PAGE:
We followed the crush of people up the stairs and out of the Metro station, stepping out into the overcast Washington, D.C. morning. Elisabeth and I paused, trying to get our bearings. There were people everywhere. There were street vendors calling to us, selling hats, shirts, and buttons; there were crowds moving in a throng toward the National Mall; there were Women’s March volunteers in orange mesh vests, answering questions and pointing the way toward where the marchers were gathering: down toward the Mall, past the vast island of port-a-potties, a chanting, cheering, sign-holding crowded that already, even at this early morning hour, stretched for city blocks. Taking it all in, Elisabeth and I set out toward the Mall, as chants of “Fired up! Ready to go!” echoed just beyond us.


We made our way, merging into the crowd we had seen in the distance. Now we were not outsiders looking in – we were one with this mass of people, closely packed into the streets. The crowd was mostly women, although there were certainly a large number of men – of all ages, all races, and with varied stories. Some were there in wheelchairs. Others walked with a walker or a cane. Some clutched the hands of young children or wore babies in carriers, securely strapped to their bodies. And we were a part of it.

All around us, we saw signs – “Look at that one!” we would call out to one another, as we noticed a favorite. We took pictures. Everyone was talking, strangers in the crowd becoming friends, even if only for those few moments. We were united in a common cause – resisting hate and standing up for women, for our POC sisters and brothers, for immigrants, for Muslims, for the environment, for education, for freedom.


Something happened, there in that place. For those moments, in that unique time, in a crowd that could have been pushy and angry with one another, annoyed at being packed in too tight and too close, annoyed at being hungry and thirsty and tired, the opposite happened. People saw one another. People worked together to make sure a wheelchair could easily pass through. Young people stopped to help older people down a curb or over a low fence. A middle-aged woman led a young woman who looked faint out of the tightest part of the crowd by the hand. They had only met moments before when the older woman noticed the younger one was struggling, and now, in this place, they were friends – and more than that – they belonged to one another.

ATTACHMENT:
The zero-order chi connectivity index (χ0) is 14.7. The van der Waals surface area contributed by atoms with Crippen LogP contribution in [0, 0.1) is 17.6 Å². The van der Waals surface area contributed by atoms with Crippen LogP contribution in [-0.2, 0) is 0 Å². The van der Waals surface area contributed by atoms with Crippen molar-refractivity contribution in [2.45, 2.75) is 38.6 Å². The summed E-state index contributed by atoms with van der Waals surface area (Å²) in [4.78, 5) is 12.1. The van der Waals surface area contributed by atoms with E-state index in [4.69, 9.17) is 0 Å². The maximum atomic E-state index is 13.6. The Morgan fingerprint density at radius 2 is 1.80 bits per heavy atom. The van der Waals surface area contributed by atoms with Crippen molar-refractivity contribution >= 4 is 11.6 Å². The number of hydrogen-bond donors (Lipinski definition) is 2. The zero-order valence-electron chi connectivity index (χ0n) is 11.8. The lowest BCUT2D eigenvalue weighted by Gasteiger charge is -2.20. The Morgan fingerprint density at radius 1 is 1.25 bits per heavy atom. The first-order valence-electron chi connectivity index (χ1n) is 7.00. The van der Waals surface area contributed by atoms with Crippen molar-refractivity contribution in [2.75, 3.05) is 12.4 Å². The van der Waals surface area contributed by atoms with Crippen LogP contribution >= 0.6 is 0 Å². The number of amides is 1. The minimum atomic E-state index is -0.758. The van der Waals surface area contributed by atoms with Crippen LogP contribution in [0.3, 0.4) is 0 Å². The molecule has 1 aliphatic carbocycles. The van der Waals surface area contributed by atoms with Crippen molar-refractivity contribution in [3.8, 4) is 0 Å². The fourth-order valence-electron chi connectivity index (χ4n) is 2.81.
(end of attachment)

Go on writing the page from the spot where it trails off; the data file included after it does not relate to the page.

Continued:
There was an attention to and a care for the mutual well-being of those in that crowd. I saw people look one another in the eye. I heard people offer words of care, kindness, and support. I saw countless people in one area open bags and produce a wide array of snacks for a little boy who was hungry.

Lilla Watson, an Indigenous woman and artist from Australia, said:

“If you have come to help me, you are wasting your time. But if you have come because your liberation is tied up with mine, then let us work together.”

In those moments, crowded together there on the National Mall, spilling over onto city street upon city street, there was the spark of the realization that our liberation is, indeed, bound up with one another. We were a sea of stories; a sea of backgrounds; a sea of experiences, and we could not – and we cannot – rise without one another.

Feminism – and make no mistake, the feminist movement has room for women and men – must be an intersectional endeavor if we truly want to bring about our shared liberation. Intersectionality, a term first coined by law professor Kimberlé Crenshaw is a means to express the reality that women experience oppression in varying configurations and degrees of intensity.